• Ivy plants are a type of vine that is known for their fast growth and ability to climb. They have small, heart-shaped leaves and produce clusters of white or green flowers.
  • These plants are found in many different climates, but they prefer moist, shady conditions.
  • Ivy can be used as a ground cover or as ornamental plants. They can also be used to cover walls or fences.
  • The plants require very little maintenance and can tolerate a wide range of soil types. However, they can become invasive if they are not kept under control.
  • The growth habit of these types of plants can be distinguished into two types - Juvenile and Adult.
  • In the Juvenile stage, the leaves are tiny, fuzzy, and often contain lobes. The plant speedily grows and develops aerial roots from its stems, which it uses to firmly attach itself to its support at this stage. While in the adult stage. The plant produces larger and oval-shaped leaves.
  • Getting into its environmental characteristics, Ivy prefers soil with plenty of moisture and nutrients to grow well.

Identification of an Ivy Plant

Ivy plants are generally identified by the shape and size of their leaves. They have lobed, alternate growth patterns that depend on which variety you’re looking at.

Ivy plants are a familiar sight in many gardens, but did you know that there are actually several different types of ivy? Now that you have a brief insight about ivies and their characteristics, let’s quickly jump into the different types of ivy plants:

Various Types of Ivies

Ivalace Ivy

Scientific name: Hedera helix 'Ivalace'

A vibrant climber.

Ivalace Hedera is a low-maintenance plant with attractive, dark green leaves that create an elegant lacy appearance. This evergreen climber only gets to 1 m (3’) in height, but it’s perfect for small gardens because its flowers aren’t too showy, and they don’t mess up your view of the sky! These plants are the perfect addition to any garden, regardless of where you plan on placing them.

They can be grown in a pot or as an indoor plant and only require regular watering to keep their leaves green. This particular species of ivy is extremely easy to care for and will tolerate most locations and soil conditions. It only needs to be pruned if you want the plant smaller than its original space. If you are looking for a perfect houseplant that isn’t over the top, this one is the perfect pick.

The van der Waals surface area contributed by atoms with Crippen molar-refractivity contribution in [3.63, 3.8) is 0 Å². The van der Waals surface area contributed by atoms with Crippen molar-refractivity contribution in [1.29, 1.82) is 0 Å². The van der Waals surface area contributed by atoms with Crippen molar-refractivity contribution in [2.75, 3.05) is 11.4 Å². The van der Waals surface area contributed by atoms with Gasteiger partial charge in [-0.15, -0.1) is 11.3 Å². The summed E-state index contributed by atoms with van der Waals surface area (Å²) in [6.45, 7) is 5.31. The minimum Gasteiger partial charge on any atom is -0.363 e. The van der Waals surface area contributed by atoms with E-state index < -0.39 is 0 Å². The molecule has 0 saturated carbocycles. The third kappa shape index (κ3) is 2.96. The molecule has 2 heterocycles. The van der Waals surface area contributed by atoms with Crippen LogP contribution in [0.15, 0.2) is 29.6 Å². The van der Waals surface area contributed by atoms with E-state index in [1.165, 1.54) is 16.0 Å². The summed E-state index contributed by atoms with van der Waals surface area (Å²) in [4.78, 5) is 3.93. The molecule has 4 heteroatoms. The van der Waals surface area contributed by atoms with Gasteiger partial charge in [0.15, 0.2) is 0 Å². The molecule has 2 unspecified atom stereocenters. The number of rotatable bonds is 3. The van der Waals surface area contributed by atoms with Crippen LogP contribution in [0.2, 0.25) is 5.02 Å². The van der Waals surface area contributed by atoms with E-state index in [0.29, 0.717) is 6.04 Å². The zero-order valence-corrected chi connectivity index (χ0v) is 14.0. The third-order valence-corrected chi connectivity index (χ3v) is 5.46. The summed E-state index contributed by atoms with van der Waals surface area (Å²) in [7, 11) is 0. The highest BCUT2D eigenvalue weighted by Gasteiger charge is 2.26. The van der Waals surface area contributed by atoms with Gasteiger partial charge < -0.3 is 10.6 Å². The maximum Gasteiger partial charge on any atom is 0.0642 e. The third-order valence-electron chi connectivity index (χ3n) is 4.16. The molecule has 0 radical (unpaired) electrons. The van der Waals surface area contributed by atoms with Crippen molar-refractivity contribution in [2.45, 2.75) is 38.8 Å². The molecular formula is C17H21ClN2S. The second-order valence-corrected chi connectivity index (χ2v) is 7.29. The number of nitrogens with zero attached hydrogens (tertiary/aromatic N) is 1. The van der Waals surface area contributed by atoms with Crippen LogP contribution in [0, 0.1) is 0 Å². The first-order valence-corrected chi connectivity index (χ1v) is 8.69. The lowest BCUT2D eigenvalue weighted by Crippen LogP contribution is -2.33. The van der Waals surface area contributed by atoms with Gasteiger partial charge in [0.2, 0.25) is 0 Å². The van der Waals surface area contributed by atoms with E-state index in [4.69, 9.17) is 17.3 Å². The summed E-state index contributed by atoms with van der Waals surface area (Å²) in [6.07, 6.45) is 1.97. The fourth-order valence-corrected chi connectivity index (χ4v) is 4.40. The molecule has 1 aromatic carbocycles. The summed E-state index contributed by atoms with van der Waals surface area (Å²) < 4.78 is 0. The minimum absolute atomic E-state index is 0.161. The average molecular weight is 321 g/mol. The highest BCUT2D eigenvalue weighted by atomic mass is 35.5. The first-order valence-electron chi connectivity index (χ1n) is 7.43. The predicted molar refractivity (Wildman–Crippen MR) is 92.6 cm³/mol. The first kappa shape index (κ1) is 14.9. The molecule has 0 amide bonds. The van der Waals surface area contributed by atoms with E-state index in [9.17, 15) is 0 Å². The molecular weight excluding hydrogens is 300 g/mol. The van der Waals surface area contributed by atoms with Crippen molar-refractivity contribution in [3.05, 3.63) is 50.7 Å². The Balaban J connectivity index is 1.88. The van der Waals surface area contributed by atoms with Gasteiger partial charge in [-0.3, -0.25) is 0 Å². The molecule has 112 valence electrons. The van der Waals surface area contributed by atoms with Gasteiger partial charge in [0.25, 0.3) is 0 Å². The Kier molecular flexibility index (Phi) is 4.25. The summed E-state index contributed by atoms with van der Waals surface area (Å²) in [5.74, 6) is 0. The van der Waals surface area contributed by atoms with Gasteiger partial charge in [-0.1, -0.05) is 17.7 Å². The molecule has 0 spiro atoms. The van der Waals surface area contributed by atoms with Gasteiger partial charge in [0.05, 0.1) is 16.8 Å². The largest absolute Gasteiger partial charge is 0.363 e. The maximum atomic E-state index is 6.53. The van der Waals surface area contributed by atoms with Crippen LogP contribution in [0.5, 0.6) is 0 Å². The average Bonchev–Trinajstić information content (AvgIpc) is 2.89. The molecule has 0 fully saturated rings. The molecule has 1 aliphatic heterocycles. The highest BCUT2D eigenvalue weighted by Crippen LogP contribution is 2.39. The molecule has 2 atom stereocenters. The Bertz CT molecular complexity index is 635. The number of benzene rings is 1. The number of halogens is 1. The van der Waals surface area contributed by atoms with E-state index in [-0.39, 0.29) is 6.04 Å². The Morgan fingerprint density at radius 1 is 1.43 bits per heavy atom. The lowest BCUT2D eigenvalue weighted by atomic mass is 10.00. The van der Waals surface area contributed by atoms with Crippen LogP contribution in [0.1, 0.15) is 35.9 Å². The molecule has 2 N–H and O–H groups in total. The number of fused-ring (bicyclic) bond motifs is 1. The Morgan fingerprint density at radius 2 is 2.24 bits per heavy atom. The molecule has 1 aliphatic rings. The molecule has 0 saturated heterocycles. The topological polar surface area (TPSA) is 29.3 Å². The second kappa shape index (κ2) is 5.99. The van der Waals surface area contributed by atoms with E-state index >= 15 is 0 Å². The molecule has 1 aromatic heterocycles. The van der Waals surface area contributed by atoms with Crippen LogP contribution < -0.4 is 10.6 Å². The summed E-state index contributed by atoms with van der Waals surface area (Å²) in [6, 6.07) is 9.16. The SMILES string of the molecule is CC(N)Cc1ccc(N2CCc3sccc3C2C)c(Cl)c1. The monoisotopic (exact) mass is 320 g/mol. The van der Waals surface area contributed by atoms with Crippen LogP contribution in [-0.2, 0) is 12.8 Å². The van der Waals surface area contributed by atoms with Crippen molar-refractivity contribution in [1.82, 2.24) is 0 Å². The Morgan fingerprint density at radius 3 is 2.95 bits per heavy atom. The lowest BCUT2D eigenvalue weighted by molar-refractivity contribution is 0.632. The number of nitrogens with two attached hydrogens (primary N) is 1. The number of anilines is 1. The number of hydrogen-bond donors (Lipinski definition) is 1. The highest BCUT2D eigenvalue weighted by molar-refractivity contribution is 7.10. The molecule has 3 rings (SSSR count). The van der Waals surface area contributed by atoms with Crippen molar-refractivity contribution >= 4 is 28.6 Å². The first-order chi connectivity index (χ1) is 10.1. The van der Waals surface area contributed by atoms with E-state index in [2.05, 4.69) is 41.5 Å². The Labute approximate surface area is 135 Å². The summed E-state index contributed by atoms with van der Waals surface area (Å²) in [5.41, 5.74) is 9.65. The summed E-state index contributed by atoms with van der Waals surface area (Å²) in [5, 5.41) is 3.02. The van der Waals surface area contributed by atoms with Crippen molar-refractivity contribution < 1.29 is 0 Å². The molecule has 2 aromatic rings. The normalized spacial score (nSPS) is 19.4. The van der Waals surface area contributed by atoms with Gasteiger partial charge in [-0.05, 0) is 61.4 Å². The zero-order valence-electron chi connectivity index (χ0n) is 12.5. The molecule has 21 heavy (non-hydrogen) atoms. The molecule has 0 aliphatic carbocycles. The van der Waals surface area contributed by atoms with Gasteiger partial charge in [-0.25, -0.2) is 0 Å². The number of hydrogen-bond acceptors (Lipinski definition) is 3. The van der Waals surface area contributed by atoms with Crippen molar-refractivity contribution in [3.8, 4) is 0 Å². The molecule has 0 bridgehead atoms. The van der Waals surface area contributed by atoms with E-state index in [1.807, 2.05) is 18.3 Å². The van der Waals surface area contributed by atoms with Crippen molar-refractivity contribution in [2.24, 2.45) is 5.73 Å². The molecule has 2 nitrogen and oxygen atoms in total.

English Ivy

Scientific name: Hedera helix

Likes milk in its tea.

English Ivy is a common sight in many gardens, but this hardy plant can also be grown indoors. It is an evergreen vine that can produce small white or yellow flowers. However, the flowers are not the main attraction of this plant; instead, it is the glossy green leaves that make English Ivy so popular. The leaves can vary in shape, but they are usually broad and heart-shaped.

It can spread at least 15 feet broad and 20 cm (8”) tall if grown horizontally. This, in general, is a fast-growing plant, so it is important to prune it regularly to prevent the plant from taking over. English Ivy is also relatively drought-tolerant, making it a low-maintenance choice for busy gardeners. Whether you choose to grow it indoors or out, it is sure to add a touch of elegance to your home.

Irish Ivy Plant

Scientific name: Hedera hibernica

Likes alcohol in its coffee.

Irish Ivy is a tough plant, growing outdoors even in colder climates. It has become invasive and should only be planted with care- assure yourself that you know how to prune this exotic vine back regularly, or it will take over your yard. The stems of an Irish Ivy can easily grow up to 30 m (98’) long and are usually 30 cm (11”) thick. The texture of the leaves is thick and has a waxy layer that feels leathery to the touch.

While both English Ivy and Irish Ivy tend to look almost identical, there's one difference between them. The leaves on the Irish version seem larger than those from the English one. The veins running up its stems also have a light green color rather than white, which gives it an entirely different appearance when compared to the latter.